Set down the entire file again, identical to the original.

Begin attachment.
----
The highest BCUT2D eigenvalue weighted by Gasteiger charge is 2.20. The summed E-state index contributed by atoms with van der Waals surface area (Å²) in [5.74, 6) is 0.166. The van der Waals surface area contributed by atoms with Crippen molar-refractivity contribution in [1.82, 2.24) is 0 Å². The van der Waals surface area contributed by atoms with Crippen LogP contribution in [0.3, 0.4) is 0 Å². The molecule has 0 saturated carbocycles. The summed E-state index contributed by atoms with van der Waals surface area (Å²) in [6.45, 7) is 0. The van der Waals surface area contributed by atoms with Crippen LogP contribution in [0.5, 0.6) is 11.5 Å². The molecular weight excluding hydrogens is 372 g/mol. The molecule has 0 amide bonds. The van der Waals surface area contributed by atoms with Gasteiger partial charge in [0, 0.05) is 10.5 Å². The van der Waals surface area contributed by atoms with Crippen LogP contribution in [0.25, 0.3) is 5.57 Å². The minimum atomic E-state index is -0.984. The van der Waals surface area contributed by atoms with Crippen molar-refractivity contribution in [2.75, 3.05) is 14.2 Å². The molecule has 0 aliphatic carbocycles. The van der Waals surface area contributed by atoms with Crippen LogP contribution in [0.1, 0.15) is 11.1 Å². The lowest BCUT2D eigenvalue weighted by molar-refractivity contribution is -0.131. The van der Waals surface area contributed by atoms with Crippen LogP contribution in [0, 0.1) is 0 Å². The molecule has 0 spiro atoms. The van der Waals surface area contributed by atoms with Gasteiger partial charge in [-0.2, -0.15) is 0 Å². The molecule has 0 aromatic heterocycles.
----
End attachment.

The highest BCUT2D eigenvalue weighted by Gasteiger charge is 2.20. The summed E-state index contributed by atoms with van der Waals surface area (Å²) in [5.74, 6) is 0.166. The van der Waals surface area contributed by atoms with Crippen molar-refractivity contribution in [1.82, 2.24) is 0 Å². The van der Waals surface area contributed by atoms with Crippen LogP contribution in [0.3, 0.4) is 0 Å². The molecule has 0 saturated carbocycles. The summed E-state index contributed by atoms with van der Waals surface area (Å²) in [6.45, 7) is 0. The van der Waals surface area contributed by atoms with Crippen LogP contribution in [0.5, 0.6) is 11.5 Å². The molecular weight excluding hydrogens is 372 g/mol. The molecule has 0 amide bonds. The van der Waals surface area contributed by atoms with Gasteiger partial charge in [0, 0.05) is 10.5 Å². The van der Waals surface area contributed by atoms with Crippen LogP contribution in [0.25, 0.3) is 5.57 Å². The minimum atomic E-state index is -0.984. The van der Waals surface area contributed by atoms with Crippen molar-refractivity contribution in [2.75, 3.05) is 14.2 Å². The molecule has 0 aliphatic carbocycles. The van der Waals surface area contributed by atoms with Crippen LogP contribution in [0.1, 0.15) is 11.1 Å². The lowest BCUT2D eigenvalue weighted by molar-refractivity contribution is -0.131. The van der Waals surface area contributed by atoms with Crippen LogP contribution in [0, 0.1) is 0 Å². The molecule has 0 spiro atoms. The van der Waals surface area contributed by atoms with Gasteiger partial charge in [-0.2, -0.15) is 0 Å². The molecule has 0 aromatic heterocycles.